I was already heading to bed when I decided to pop over to PANTHEON to read Star's daily post. The lesson here is that I should not do this now I have a blog on which I can publish my opinion on subjects that interest me.

Star's post today is entitled 'Search Not My Heart' and in it, she speaks more clearly than I will ever be able to do about the orthodoxy that is slowly creeping into Paganism, a rather frightening trend I've been noticing as well through my interaction with the (on-line) Pagan community. While I oppose this orthodoxy (perhaps mostly because I don't fit in it), I want to address something else she wrote about and which raised my eyebrows.

"In the conversations over yesterday’s post someone was surprised to learn I believe that the Gods can assume a mortal form. I got the impression it was as bizarre to them as if I had said that I believe the Gods are the bacteria the live in the drain of my sink. It was a small interaction, and not dramatic in the least, but it stayed with me."

 ...and all I could think upon reading that was 'doesn't everybody belief that?' Because I have never believed anything else. As you can see to the left, in my bio, I practice mostly by myth and mythology is filled to the brim with Gods and Goddesses assuming human (or animal) form and walking amongst us. To warn, to test, to support, to punish, to make love to, to rape.

It's times like this when I realize how hard my polytheism actually is; I have difficulty imagining other people might view Deity in a way that does not grant them personalities, lives and the ability to do what they do in myth. I have less trouble accepting that people do not believe in Gods than accepting people see Gods as archetypes or parts of a larger entity. Yet, like Star, I am so grateful that other Pagans believe and practice differently than I do. Because I dare to wager that our differences are what makes Paganism so dynamic. It provides it its longevity.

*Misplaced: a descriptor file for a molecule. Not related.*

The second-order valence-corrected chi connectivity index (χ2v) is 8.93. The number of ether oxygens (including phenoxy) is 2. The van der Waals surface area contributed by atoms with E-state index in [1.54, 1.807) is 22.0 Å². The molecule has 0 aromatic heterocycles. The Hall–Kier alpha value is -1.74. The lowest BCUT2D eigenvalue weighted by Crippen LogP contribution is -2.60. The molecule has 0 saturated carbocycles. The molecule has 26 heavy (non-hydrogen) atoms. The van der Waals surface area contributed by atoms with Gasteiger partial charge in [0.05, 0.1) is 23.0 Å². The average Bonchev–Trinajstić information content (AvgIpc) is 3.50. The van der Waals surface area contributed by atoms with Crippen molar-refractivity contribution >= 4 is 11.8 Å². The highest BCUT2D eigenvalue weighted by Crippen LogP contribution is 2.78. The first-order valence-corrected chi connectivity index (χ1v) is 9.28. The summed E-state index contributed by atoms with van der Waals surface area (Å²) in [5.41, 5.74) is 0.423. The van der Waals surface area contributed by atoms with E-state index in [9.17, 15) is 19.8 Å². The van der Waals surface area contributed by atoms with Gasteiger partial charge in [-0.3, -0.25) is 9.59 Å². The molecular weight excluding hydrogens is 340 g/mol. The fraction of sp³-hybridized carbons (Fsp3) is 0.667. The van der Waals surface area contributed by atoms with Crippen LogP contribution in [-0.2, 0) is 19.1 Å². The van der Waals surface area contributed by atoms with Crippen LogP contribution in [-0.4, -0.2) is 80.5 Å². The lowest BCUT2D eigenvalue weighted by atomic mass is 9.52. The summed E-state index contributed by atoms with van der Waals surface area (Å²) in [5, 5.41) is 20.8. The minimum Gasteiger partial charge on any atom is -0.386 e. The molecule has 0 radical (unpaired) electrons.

That is why I oppose the formation of a Pagan orthodoxy and I still believe in the Pagan label; we are a varied bunch and some question who should and should not be able to lay claim to the name. Pagans define what Paganism means. The label consists out of commonalities found within most practitioners. This is unfortunate, as it tries to limit a term that is, by nature, unlimited. Perhaps, internally, we would all be better off without the Pagan label as it holds no meaning to us. We all identify ourselves differently under the Pagan label anyway. But towards the outside, towards the major religions, we need it. Because if we ever want religious rights, if we ever want to be understood instead of feared, if we ever want to leave our fringe position behind, then we need to stand behind our Pagan name. Not because it’s accurate but because it matters to be heard.

So no matter how far removed I might feel from the Pagan label, I will fight for it. And for my believe in the Gods within that label. Because like everyone else, I have the right to believe what I believe. I have the right to tend to my altar in the way I feel I best serve my Gods. When I read mythology, I have the right to take this as a description of history and not as a story someone thought up. And I have the right to believe I walk this earth with my Gods at my side. I may be wrong but really, why is it up to anyone else to decide this for me? It's not. It's really, really not.